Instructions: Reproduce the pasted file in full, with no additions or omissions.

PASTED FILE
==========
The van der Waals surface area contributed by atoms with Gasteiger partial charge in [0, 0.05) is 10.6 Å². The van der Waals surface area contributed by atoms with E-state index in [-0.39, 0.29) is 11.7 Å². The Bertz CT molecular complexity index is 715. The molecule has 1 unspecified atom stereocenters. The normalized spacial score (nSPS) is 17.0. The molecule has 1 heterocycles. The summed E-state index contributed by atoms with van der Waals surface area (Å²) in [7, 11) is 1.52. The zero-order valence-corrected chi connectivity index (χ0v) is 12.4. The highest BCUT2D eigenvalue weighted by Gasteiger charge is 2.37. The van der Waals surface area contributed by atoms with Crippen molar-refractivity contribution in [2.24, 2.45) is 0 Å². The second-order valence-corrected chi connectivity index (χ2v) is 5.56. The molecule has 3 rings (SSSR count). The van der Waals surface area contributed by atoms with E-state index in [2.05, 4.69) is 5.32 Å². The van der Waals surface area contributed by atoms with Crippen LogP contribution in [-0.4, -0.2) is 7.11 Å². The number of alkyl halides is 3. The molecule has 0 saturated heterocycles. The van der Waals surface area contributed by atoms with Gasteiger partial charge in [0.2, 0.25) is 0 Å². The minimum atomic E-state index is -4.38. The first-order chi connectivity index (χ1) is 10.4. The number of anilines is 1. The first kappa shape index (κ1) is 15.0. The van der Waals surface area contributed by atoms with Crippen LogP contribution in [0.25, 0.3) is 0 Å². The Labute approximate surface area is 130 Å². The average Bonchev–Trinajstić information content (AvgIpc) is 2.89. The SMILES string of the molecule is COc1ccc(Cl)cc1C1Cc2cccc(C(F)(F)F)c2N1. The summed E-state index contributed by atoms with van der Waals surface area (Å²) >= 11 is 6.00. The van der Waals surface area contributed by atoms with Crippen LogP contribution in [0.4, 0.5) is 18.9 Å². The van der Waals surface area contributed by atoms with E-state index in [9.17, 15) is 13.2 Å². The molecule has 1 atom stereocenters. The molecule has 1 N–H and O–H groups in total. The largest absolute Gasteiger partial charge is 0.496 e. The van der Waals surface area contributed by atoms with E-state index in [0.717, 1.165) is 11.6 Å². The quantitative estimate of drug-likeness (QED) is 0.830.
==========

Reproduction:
The van der Waals surface area contributed by atoms with Gasteiger partial charge in [0, 0.05) is 10.6 Å². The van der Waals surface area contributed by atoms with E-state index in [-0.39, 0.29) is 11.7 Å². The Bertz CT molecular complexity index is 715. The molecule has 1 unspecified atom stereocenters. The normalized spacial score (nSPS) is 17.0. The molecule has 1 heterocycles. The summed E-state index contributed by atoms with van der Waals surface area (Å²) in [7, 11) is 1.52. The zero-order valence-corrected chi connectivity index (χ0v) is 12.4. The highest BCUT2D eigenvalue weighted by Gasteiger charge is 2.37. The van der Waals surface area contributed by atoms with Crippen molar-refractivity contribution in [2.24, 2.45) is 0 Å². The second-order valence-corrected chi connectivity index (χ2v) is 5.56. The molecule has 3 rings (SSSR count). The van der Waals surface area contributed by atoms with E-state index in [2.05, 4.69) is 5.32 Å². The van der Waals surface area contributed by atoms with Crippen LogP contribution in [-0.4, -0.2) is 7.11 Å². The number of alkyl halides is 3. The molecule has 0 saturated heterocycles. The van der Waals surface area contributed by atoms with Gasteiger partial charge in [0.2, 0.25) is 0 Å². The minimum atomic E-state index is -4.38. The first-order chi connectivity index (χ1) is 10.4. The number of anilines is 1. The first kappa shape index (κ1) is 15.0. The van der Waals surface area contributed by atoms with Crippen LogP contribution in [0.25, 0.3) is 0 Å². The Labute approximate surface area is 130 Å². The average Bonchev–Trinajstić information content (AvgIpc) is 2.89. The SMILES string of the molecule is COc1ccc(Cl)cc1C1Cc2cccc(C(F)(F)F)c2N1. The summed E-state index contributed by atoms with van der Waals surface area (Å²) >= 11 is 6.00. The van der Waals surface area contributed by atoms with Crippen LogP contribution in [0.4, 0.5) is 18.9 Å². The van der Waals surface area contributed by atoms with E-state index in [9.17, 15) is 13.2 Å². The molecule has 1 atom stereocenters. The molecule has 1 N–H and O–H groups in total. The largest absolute Gasteiger partial charge is 0.496 e. The van der Waals surface area contributed by atoms with E-state index in [0.717, 1.165) is 11.6 Å². The quantitative estimate of drug-likeness (QED) is 0.830.